ICAD 2021 Conference General Co-chair
So, who are you?
I am Dr. Kyla McMullen. I was born and raised in N.E., Washington DC. I earned a Bachelor of Science in Computer Science from the University of Maryland, Baltimore County (UMBC). Following this, I earned a Masters’s and Ph.D. in Computer Science from the University of Michigan. I am currently a tenure-track faculty member in the Computer & Information Sciences & Engineering Department at the University of Florida.
My research interests broadly focus on the technological, psychoacoustical, and human factors aspects of 3D sound, which is incorporated into virtual and augmented reality applications. My lab also focuses on rapid selection, customization, and computation of head-related transfer functions.
How did you end up working on Sonification and Auditory Displays?
Two words: “Greg Wakefield”. After not finding a suitable “fit” in a research lab, I went to Dr. Wakefield for advice. We finished out a research project I had begun in my previous lab. Afterward, he invited me to work on a project in a new (to me) research area called “3D Audio”. I thought it was magical. We were using signal processing to create these magical kinds of sounds that I had never heard before. Once I heard 3D audio for the first time, I was hooked.
What is the role of Sonification/Auditory Display in your research?
Since my research lies broadly in the technological, psychoacoustical, and human factors of 3D sound applications, the auditory display is how we validate the perceptual experience of our work. Whether it’s for making realistic navigation cues for first responders or pure psychoacoustic research on how noise affects localization, an auditory display must be used.
What is the most challenging part in your work?
Since HRTFs (Head-Related Transfer Functions) are individualistic to each person, each listener’s experience is as unique as their anthropometry. Because of this, it’s difficult to guarantee that 2 users will have the exact same perceptual experience.
Anything special ICADders should know about you?
I love music in all shapes and forms, especially the energy of live music (the genre almost doesn’t even matter). I’m a dancer first, so perhaps we should open up the yearly jam sessions for those who would like to contribute movement in addition to sound : ) I’m also learning live audio mixing which has been an adventure to move the theoretical to the practical, in real-time.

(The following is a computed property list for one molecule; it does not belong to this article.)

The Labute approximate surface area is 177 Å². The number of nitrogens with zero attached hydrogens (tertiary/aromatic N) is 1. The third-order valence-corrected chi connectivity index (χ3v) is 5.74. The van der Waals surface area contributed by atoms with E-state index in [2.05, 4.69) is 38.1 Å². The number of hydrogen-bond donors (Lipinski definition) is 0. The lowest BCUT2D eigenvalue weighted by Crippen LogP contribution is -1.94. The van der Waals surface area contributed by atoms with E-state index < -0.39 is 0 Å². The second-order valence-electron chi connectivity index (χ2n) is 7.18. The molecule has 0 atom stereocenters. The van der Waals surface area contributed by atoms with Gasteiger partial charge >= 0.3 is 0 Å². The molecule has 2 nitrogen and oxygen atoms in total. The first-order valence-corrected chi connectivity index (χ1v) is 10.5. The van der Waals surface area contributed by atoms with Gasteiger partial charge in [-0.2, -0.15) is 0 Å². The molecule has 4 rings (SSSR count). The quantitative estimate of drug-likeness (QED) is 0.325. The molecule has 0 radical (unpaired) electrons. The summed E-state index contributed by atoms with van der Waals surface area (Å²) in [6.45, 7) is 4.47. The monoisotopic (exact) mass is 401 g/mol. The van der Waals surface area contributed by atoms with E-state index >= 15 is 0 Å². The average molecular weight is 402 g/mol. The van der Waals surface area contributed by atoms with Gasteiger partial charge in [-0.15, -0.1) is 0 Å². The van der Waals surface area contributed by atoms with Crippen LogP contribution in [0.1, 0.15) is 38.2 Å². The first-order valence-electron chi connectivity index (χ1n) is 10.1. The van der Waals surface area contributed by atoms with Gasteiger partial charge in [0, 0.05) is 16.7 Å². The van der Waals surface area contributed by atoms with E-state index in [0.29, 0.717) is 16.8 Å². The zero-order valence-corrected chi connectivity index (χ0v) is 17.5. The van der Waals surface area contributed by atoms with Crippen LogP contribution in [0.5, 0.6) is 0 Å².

What would you like to say to ICADders?
ICAD has been one of the most welcoming research communities that I have experienced. I (along with my advisor) attended my first ICAD in 2010 when it was in my hometown, Washington, DC. Dr. Agnieszka Roginska presented the collaborative paper that she, my advisor, and I had gotten accepted. This was my first publication in this “new” research area and I was elated. Everyone was very open to chat and I was genuinely excited to hear about all of the other researchers’ work in this area. I have attended many more ICADs over the years (when possible), and I always look forward to the gathering, almost like a family cookout : )
What is your favorite sonification/auditory display ever?
I think Charlie Morrow’s Soundscapes are pretty cool. I can’t (won’t) pick a fav but I find myself listening to the Central Park and Chicago ones the most. Here’s a playlist:
What is the study/tool/work in the field of auditory display you are most proud of?
I am very proud of some sounds we (my lab) have recently been able to create, using HRTFs that have been acoustically simulated using HRTFs created from a detailed head mesh. Here’s a sound created from the mesh that follows a circular path around the listener’s head (horizontal plane only). https://drive.google.com/file/d/1wX-i5fPU4ScPr4KOVJI055G82gfaoU6B/view?usp=sharinghttps://drive.google.com/file/d/1wX-i5fPU4ScPr4KOVJI055G82gfaoU6B/view?usp=sharing
Any way to learn more about your work or reach out to you?
I also cohost 2 podcasts. One is called Modern Figures (a play on the “Hidden Figures” movie title) in which we highlight influential Black women in computing. Our website is www.modernfigurespodcast.com. The second is Unstoppable Minds Podcast, showcasing the challenges and triumphs that come with a career in academia and research at the University of Florida: http://ufl.edu/unstoppableminds/